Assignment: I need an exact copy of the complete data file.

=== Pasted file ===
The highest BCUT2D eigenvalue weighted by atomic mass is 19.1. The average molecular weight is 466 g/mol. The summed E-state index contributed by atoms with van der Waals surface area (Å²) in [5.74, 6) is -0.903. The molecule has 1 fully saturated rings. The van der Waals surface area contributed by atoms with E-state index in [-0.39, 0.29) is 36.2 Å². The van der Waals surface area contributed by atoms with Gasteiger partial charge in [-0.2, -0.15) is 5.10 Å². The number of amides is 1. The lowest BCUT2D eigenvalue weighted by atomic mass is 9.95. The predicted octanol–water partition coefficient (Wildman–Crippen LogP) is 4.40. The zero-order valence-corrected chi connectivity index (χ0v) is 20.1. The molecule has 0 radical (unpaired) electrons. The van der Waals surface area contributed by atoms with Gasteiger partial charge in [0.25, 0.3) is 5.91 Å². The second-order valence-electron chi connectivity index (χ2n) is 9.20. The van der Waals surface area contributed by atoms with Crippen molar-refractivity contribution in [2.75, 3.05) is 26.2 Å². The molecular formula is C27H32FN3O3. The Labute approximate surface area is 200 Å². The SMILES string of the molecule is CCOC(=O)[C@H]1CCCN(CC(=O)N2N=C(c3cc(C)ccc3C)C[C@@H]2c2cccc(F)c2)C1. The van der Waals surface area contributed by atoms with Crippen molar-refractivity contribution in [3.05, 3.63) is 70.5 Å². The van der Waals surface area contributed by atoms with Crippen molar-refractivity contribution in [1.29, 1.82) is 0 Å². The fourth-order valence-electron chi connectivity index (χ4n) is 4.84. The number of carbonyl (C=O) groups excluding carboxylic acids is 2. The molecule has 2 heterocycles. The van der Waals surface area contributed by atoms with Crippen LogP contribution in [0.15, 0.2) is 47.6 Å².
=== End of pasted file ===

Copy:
The highest BCUT2D eigenvalue weighted by atomic mass is 19.1. The average molecular weight is 466 g/mol. The summed E-state index contributed by atoms with van der Waals surface area (Å²) in [5.74, 6) is -0.903. The molecule has 1 fully saturated rings. The van der Waals surface area contributed by atoms with E-state index in [-0.39, 0.29) is 36.2 Å². The van der Waals surface area contributed by atoms with Gasteiger partial charge in [-0.2, -0.15) is 5.10 Å². The number of amides is 1. The lowest BCUT2D eigenvalue weighted by atomic mass is 9.95. The predicted octanol–water partition coefficient (Wildman–Crippen LogP) is 4.40. The zero-order valence-corrected chi connectivity index (χ0v) is 20.1. The molecule has 0 radical (unpaired) electrons. The van der Waals surface area contributed by atoms with Gasteiger partial charge in [0.25, 0.3) is 5.91 Å². The second-order valence-electron chi connectivity index (χ2n) is 9.20. The van der Waals surface area contributed by atoms with Crippen molar-refractivity contribution in [2.75, 3.05) is 26.2 Å². The molecular formula is C27H32FN3O3. The Labute approximate surface area is 200 Å². The SMILES string of the molecule is CCOC(=O)[C@H]1CCCN(CC(=O)N2N=C(c3cc(C)ccc3C)C[C@@H]2c2cccc(F)c2)C1. The van der Waals surface area contributed by atoms with Crippen molar-refractivity contribution in [3.05, 3.63) is 70.5 Å². The van der Waals surface area contributed by atoms with Crippen molar-refractivity contribution in [1.29, 1.82) is 0 Å². The fourth-order valence-electron chi connectivity index (χ4n) is 4.84. The number of carbonyl (C=O) groups excluding carboxylic acids is 2. The molecule has 2 heterocycles. The van der Waals surface area contributed by atoms with Crippen LogP contribution in [0.15, 0.2) is 47.6 Å².